Debbie said...

Matthew 5:14,16 -- “You are the light of the world. A city set on a hill cannot be hidden. Let your light shine before men in such a way that they may see your good works and glorify your Father in heaven.” When juxtaposed against the often wearisome and bleak backdrop of politics, these verses describe a vibrant and hope filled witness, lived out wherever we may be and in whatever arena we may find ourselves. IOW, our witness will be noticed. He then describes how that light “looks” to those on whom it shines ---- it is characterized by good works and lived in such a way that others will glorify Him. Always pointing others to Him. How to point others to the hope of the cross in one breath and proclaim a “political remedy for a moral malady” in the next --- they seem incompatible.

Pondering the list of 10,

Carla said...

I was reading some things today about the current state of the evangelical church, and those within it that wish to see a reformation toward a more Christ-centered, God honoring church, as opposed to the modern nonsense of watering down Christianity to appeal to the culture.

What I found to be most interesting, was the intentional, personal character attacks on those who want reformation the most. The comments made weren't about doctrine, or policitcal leanings, or theology - but they were intentionally personal about the moral character of those who are a very real voice in the wilderness of Evangelcism 2008.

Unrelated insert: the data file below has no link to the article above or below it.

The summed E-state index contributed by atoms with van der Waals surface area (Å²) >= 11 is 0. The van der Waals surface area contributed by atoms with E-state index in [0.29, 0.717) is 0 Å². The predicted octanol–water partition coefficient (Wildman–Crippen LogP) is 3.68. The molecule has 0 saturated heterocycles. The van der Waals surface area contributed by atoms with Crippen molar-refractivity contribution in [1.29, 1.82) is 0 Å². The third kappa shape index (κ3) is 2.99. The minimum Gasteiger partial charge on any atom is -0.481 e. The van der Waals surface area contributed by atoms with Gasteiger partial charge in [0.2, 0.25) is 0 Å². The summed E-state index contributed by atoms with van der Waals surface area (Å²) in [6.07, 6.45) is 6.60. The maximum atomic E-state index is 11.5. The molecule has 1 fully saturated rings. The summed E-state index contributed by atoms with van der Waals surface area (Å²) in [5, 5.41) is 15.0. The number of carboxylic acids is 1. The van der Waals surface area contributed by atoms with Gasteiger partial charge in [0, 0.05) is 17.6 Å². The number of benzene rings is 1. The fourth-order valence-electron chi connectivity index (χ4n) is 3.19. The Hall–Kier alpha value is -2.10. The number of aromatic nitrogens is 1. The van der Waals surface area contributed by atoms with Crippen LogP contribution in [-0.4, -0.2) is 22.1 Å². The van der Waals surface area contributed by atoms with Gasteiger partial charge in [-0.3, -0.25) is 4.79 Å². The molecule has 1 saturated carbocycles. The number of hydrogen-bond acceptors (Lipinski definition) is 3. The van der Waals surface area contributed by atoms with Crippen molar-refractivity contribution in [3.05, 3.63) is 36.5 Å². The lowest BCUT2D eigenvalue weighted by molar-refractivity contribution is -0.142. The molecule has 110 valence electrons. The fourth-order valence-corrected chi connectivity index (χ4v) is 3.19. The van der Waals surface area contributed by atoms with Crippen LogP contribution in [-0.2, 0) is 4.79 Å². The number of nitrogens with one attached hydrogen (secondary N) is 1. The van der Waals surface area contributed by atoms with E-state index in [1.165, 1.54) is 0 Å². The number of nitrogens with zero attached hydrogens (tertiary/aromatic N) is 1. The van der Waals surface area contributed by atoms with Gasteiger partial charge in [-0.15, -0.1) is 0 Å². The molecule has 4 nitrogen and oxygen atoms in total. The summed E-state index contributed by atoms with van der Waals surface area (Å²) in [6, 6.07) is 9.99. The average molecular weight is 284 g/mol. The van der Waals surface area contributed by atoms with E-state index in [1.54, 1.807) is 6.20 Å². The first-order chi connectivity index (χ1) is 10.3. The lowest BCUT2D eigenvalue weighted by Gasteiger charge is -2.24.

Steve, you say in the title that real change comes when we impact the culture by the gospel. While I certainly agree with that, I find it alarming how many Christians truly do NOT believe that. Their focus is purely cultural bells and whistles - i.e., adapting to the local culture in such a way that they themselves don't even look/sound/act like Christians anymore.

When that happens, they aren't impacting anyone with anything worth having, they themselves are the ones being impacted and caving in to the sin warped culture.

You signed off with "FOCUS ON THE FAITH". Amen. If only more Christians would do that, these conversations would be moot.

Thanks for today's post. Much appreciated.



donsands said...

"When that happens, they aren't impacting anyone with anything worth having, they themselves are the ones being impacted and caving in to the sin warped culture."

Yes. Good warning here.

I love the idea of breathing the Gospel. It should be our very life. Like Jerry Bridges says, "We need to preach the Gospel to ourselves every day".
And then when we engage with the world, the world will hate us, but there will be those, who will be drawn by the Father to the Cross of His Beloved Son.
And that's exciting.

I think there's a way to contextualize, as Francis Schaefer, and Hudson Taylor did so well, but I agree with Carla, way more than not the Church is becoming like the world, and loosing its righteousness, and is not speaking the deep truths of the Lord in love.